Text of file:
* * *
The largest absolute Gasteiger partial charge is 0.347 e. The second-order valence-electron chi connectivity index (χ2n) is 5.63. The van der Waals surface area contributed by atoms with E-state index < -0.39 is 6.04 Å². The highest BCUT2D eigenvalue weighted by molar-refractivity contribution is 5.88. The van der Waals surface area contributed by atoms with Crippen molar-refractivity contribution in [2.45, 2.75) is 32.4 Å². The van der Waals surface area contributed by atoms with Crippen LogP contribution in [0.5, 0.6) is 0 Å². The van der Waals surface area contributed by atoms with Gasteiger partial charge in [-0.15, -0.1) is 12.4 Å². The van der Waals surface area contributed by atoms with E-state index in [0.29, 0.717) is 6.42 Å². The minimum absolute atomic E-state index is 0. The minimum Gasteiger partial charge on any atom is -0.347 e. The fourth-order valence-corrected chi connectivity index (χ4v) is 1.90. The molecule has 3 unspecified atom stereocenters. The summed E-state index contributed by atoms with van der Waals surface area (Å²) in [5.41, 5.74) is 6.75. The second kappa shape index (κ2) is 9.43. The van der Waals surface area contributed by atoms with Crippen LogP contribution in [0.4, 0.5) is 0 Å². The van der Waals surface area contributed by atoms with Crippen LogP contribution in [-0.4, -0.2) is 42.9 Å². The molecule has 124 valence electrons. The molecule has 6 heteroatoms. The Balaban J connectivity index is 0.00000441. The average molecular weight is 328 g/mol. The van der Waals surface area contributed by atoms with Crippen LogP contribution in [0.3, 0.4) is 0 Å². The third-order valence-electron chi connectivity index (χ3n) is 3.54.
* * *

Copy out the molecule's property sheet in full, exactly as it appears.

The largest absolute Gasteiger partial charge is 0.347 e. The second-order valence-electron chi connectivity index (χ2n) is 5.63. The van der Waals surface area contributed by atoms with E-state index < -0.39 is 6.04 Å². The highest BCUT2D eigenvalue weighted by molar-refractivity contribution is 5.88. The van der Waals surface area contributed by atoms with Crippen molar-refractivity contribution in [2.45, 2.75) is 32.4 Å². The van der Waals surface area contributed by atoms with Crippen LogP contribution in [0.5, 0.6) is 0 Å². The van der Waals surface area contributed by atoms with Gasteiger partial charge in [-0.15, -0.1) is 12.4 Å². The van der Waals surface area contributed by atoms with E-state index in [0.29, 0.717) is 6.42 Å². The minimum absolute atomic E-state index is 0. The minimum Gasteiger partial charge on any atom is -0.347 e. The fourth-order valence-corrected chi connectivity index (χ4v) is 1.90. The molecule has 3 unspecified atom stereocenters. The summed E-state index contributed by atoms with van der Waals surface area (Å²) in [5.41, 5.74) is 6.75. The second kappa shape index (κ2) is 9.43. The van der Waals surface area contributed by atoms with Crippen LogP contribution in [0.4, 0.5) is 0 Å². The van der Waals surface area contributed by atoms with Crippen LogP contribution in [-0.4, -0.2) is 42.9 Å². The molecule has 124 valence electrons. The molecule has 6 heteroatoms. The Balaban J connectivity index is 0.00000441. The average molecular weight is 328 g/mol. The van der Waals surface area contributed by atoms with Crippen LogP contribution in [0.3, 0.4) is 0 Å². The third-order valence-electron chi connectivity index (χ3n) is 3.54.